Gun control debate gathers little steam
Updated: 2013-09-17 23:55
By Chen Weihua (China Daily)
Monday morning's shooting at the Washington Navy Yard, in which 13 people, including the shooter, were killed, left two other major happenings of the day largely unnoticed as cable news networks went into overdrive to cover the rampage.
One was the long-awaited announcement by United Nations Secretary General Ban Ki-moon that chemical weapons were used in Syria on Aug 21. The other was US President Barack Obama's address to the nation on the fifth anniversary of the 2008 financial crisis.
Obama delayed his speech for about an hour as he was briefed about the shooting at the military facility in the capital.
In his speech, Obama vowed to pursue "whoever carried out this cowardly act", but he did not mention gun control, as he did after the deadly shooting in December in Sandy Hook Elementary School in Connecticut, where a 20-year-old fatally shot 20 children and six adults.
After the incident in Sandy Hook, Obama said, "We're going to have to come together and take meaningful action to prevent more tragedies like this, regardless of the politics." He vowed to use "whatever power this office holds" to prevent such tragedies in future.
He also promised to make gun control a central issue of his second term, and appointed Vice-President Joe Biden to lead a gun violence task force. However, both Obama and Biden were dealt a heavy blow in April when the US Senate rejected a bill seeking tougher gun control.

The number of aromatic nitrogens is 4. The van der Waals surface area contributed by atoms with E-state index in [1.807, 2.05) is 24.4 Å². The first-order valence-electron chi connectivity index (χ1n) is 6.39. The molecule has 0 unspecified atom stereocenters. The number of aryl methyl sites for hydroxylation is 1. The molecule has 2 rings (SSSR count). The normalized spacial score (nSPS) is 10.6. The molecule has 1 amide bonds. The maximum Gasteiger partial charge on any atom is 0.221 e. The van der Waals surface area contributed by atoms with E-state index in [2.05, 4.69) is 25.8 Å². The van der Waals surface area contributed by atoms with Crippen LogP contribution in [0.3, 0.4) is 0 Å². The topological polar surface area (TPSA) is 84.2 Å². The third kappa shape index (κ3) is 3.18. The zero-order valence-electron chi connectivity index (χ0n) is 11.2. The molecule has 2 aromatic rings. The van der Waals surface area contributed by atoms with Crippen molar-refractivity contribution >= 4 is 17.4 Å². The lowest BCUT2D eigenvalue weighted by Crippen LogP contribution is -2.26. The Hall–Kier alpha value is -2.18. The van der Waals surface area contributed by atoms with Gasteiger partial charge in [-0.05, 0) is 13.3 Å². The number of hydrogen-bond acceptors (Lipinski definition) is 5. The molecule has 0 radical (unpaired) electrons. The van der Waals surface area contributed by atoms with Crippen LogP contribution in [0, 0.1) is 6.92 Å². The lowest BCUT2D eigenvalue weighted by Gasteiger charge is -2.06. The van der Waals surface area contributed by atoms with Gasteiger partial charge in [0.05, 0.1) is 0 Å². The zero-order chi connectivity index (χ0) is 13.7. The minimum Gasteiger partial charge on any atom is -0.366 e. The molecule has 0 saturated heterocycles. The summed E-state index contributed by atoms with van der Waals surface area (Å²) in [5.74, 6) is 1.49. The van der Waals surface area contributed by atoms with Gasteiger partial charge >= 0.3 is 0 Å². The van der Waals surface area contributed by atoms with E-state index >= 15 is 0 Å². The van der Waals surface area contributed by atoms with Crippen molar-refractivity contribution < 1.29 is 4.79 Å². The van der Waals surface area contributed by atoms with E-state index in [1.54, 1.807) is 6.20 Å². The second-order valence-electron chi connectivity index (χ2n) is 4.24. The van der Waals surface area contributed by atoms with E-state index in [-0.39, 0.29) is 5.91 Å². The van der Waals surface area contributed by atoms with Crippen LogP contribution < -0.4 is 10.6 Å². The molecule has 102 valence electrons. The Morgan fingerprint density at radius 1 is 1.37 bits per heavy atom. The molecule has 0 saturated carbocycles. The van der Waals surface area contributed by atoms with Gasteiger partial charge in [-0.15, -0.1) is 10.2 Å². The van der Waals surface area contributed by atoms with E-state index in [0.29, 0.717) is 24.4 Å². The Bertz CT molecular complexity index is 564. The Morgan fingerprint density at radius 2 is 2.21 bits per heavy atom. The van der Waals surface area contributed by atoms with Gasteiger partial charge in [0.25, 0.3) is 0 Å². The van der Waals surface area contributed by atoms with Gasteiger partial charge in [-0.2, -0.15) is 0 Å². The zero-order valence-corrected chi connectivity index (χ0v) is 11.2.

Survey after survey shows that US citizens are divided in their attitudes toward gun control and ownership. While more US citizens, 54 percent to 43 percent, agree that stricter gun laws would reduce the number of deaths caused by mass shootings, the public, by a comparable margin of 58 percent to 39 percent, say that stricter gun laws would make it more difficult for people to protect their homes and families, according to a Pew Center survey early this year.
The gun control fight was also mirrored at the Howard County Fairgrounds in Maryland on Sunday when people swarmed to a gun show to buy weapons before a new law takes effect.
At one booth, a boy about 10 years old was talking to customers about a dozen handguns displayed on the table. His father showed them a small revolver, which he described as his son's favorite.
Several booths were selling AR-15s, the kind of semi-automatic rifle used by 34-year-old Aaron Alexis in Monday's shooting.
One vendor told China Daily that people had flocked to the gun show because the Firearm Safety Act of 2013 will take effect on Oct 1. The tougher law adds 45 guns to a list of banned assault weapons, limits handgun magazines to 10 rounds and requires gun buyers to submit their fingerprints and obtain handgun qualification licenses.
While Obama made no mention of gun control on Monday, California Democratic Senator Dianne Feinstein called for new gun control laws.
"When will enough be enough?" she asked in a statement. "Congress must stop shirking its responsibility and resume a thoughtful debate on gun violence in this country. We must do more to stop this endless loss of life."
Nevertheless, there is little indication that the Washington Navy Yard shooting will renew another vigorous debate about gun control in the US, where civilians own an estimated 270 million to 310 million guns.